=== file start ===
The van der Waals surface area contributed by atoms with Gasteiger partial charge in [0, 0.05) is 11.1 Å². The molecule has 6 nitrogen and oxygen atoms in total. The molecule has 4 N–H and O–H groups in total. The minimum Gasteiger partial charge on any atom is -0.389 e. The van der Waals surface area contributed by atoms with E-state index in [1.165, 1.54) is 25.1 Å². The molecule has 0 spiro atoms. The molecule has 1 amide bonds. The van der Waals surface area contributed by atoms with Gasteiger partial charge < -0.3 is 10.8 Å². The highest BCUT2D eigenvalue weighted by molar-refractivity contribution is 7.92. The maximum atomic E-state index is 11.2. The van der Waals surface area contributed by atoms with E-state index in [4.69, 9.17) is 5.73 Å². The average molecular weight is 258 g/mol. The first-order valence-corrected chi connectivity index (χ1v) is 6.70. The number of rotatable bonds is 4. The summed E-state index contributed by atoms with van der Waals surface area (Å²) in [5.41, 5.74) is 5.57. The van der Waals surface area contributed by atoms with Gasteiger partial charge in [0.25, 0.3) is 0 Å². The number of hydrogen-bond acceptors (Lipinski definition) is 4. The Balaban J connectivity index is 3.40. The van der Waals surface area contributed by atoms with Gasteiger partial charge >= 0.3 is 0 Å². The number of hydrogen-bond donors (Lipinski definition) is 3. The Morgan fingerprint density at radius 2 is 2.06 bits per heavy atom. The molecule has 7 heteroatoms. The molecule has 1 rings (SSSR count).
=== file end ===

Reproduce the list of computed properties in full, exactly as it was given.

The van der Waals surface area contributed by atoms with Gasteiger partial charge in [0, 0.05) is 11.1 Å². The molecule has 6 nitrogen and oxygen atoms in total. The molecule has 4 N–H and O–H groups in total. The minimum Gasteiger partial charge on any atom is -0.389 e. The van der Waals surface area contributed by atoms with E-state index in [1.165, 1.54) is 25.1 Å². The molecule has 0 spiro atoms. The molecule has 1 amide bonds. The van der Waals surface area contributed by atoms with Gasteiger partial charge < -0.3 is 10.8 Å². The highest BCUT2D eigenvalue weighted by molar-refractivity contribution is 7.92. The maximum atomic E-state index is 11.2. The van der Waals surface area contributed by atoms with E-state index in [4.69, 9.17) is 5.73 Å². The average molecular weight is 258 g/mol. The first-order valence-corrected chi connectivity index (χ1v) is 6.70. The number of rotatable bonds is 4. The summed E-state index contributed by atoms with van der Waals surface area (Å²) in [5.41, 5.74) is 5.57. The van der Waals surface area contributed by atoms with Gasteiger partial charge in [0.25, 0.3) is 0 Å². The number of hydrogen-bond acceptors (Lipinski definition) is 4. The Balaban J connectivity index is 3.40. The van der Waals surface area contributed by atoms with Gasteiger partial charge >= 0.3 is 0 Å². The number of hydrogen-bond donors (Lipinski definition) is 3. The Morgan fingerprint density at radius 2 is 2.06 bits per heavy atom. The molecule has 7 heteroatoms. The molecule has 1 rings (SSSR count).